Natural inequalities exist and persist of course, what we’re striving for is equal opportunity to be heard, seen, progress and do the best work possible. Are pay rises done secretively? Do you only hear from the loudest voices?


The true power of diversity is multi-faceted; we know we should be employing people from different backgrounds, but what happens when they’re through the door? Do certain types of people get pigeon holed? Do you source your ideas directly from the people they will effect, or do you let the ‘smart people’ have all the ideas? Consider who and what you’re excluding.


This might feel at odds with what work ‘should’ be like, but we’ve heard from enough pirates charting their own course who say that making every day an adventure is one of the most important things you can do. There’s potential for every role and every industry to push boundaries and find a vision to be excited about.


A lot of complexity is unnecessary, and most people neither have the time of capacity to deal with it. Try figuring out one small, simple clink in the chain you can fix, rather than trying to tackle the whole system (think Broken Windows theory) Simple solutions will give clarity, ease pressure and build momentum.

There are hundreds of ways these things play out in workplaces - so, instead of sending your good ideas to their slow death in an email thread, stop asking for permission, and prepare to ask for forgiveness instead. Chart your own course and remember that all it takes to change the rules is for you to prove your new rules work.


Mutiny is the lifeblood of rebellion. You can be a singular rebel but for real change you need others to commit with you. Draw strength from each other but first, you have to get radically honest about what you want to do, and what might stop you.

Start by asking each other these three questions:

When did you last stand up to power?

To a parent, a teacher, a boss, or a playground bully, it doesn’t matter. Remember the adrenaline. Even though it was terrifying to speak up, you never regretted doing it and it was perhaps even, a little but thrilling?

It sounds deceptively simple but remembering the emotion and reinforcing the feeling of your own power, will bring your crew together.

What rule do you most want to break?

It doesn’t have to be an out and out ‘rule’, it can be a policy, a law (though harder to tackle) or an unspoken behavioural norm. We’ve heard everything from lack of free sanity products, to the fear of leaving whatsapp groups.

Its important to articulate the rule as clearly and as simply as possible. We tend to start too big. If you think the entire education system needs a complete makeover, (or even major surgery), start by finding one problem, preferably something that you have personal experience of, and defining it.

What’s holding you back?

There are usually three things that will stop people from joining your mutiny: power, precedent and perspective. These three things range from the very real (I know I’ll get in trouble) and imagined barriers (I’m scared of people’s reactions), to an inability to believe there is a different way to do things (we’ve always done it this way). Once you understand the barriers, say them out loud and hold them up to scrutiny. Are these things good enough to stop me from doing what I know is obviously right? Am I just afraid?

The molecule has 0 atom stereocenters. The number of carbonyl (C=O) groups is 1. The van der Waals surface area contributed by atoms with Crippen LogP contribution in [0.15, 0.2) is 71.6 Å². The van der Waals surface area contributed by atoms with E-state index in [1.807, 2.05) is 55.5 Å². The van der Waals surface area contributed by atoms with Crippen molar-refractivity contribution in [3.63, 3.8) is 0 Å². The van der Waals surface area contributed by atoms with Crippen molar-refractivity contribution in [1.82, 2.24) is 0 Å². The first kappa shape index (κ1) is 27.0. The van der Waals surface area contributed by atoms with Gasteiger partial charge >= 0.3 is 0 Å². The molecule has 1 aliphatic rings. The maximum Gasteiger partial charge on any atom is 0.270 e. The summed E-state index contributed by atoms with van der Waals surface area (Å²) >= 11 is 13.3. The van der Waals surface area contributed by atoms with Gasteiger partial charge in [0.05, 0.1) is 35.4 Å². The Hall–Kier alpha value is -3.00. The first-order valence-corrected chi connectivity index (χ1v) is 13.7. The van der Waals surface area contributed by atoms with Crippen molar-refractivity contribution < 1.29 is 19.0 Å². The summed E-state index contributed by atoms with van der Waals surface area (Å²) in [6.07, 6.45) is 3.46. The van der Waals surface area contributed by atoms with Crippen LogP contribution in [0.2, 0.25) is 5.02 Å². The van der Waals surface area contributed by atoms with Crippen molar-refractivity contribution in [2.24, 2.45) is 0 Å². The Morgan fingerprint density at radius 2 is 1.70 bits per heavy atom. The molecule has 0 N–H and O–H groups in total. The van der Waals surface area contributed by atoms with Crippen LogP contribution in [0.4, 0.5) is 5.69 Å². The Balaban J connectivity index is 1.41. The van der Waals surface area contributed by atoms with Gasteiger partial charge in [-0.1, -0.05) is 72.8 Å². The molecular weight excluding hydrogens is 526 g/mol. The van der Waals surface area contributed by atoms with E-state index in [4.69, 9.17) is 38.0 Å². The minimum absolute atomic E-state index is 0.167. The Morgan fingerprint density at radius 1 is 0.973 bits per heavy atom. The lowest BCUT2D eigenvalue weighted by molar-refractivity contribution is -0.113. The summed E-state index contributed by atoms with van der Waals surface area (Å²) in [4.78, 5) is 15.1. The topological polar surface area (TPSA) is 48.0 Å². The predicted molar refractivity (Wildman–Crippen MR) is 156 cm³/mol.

Effective mutinies can happen in two ways: attacking from the inside, or at the edges.

If you’re seeking change on a large scale and want to join forces with others, take a look at the rebellion page, steal from, or join up with others.

Or if you’re looking to launch an internal mutiny at your organisation, you can begin by following the steps above, or consider booking a Be More Pirate workshop to help you on your way.

 The Pirate Code 2.0

“If you really listen to what matters to yourself and your team, and provide it, you’ll build deep and powerful motivation, trust and appreciation…”

A lot of rules need to be broken, but they also need to be re-written. You can have a killer strategy but if your internal culture is poor, forget it. A code is a set of principles that will strengthen or even save your organisation.

Codes work because:

  • By figuring out what does matter, you can finally let go of what doesn’t. Really, let go. This is entirely necessary in a world of too much.

  • Codes are written by everyone for everyone which means an equal stake in the outcome and equal responsibility for deciding where you sail to next.

Build your code

  • Identify three values that you would be willing to fight for. Really. As in a physical fight. Start there.

  • Convey the sentiment rather than control the message, or try to capture the principle of 'Show and don't tell'.

  • Your articles need to have practical applications. If you are committed to diversity, how is it applied in the way you behave?

  • Test out the code on some hypothetical real life situations - will it help you make decisions or break deadlocks?

  • Is it a rallying cry you can use internally, is it clear to everyone?

  • In tough times, will you find it it motivating? Does it excite you?

  • And finally, figure out what happens if people break the code (how would your team walk the plank?)

A code can work whoever you are, whatever you do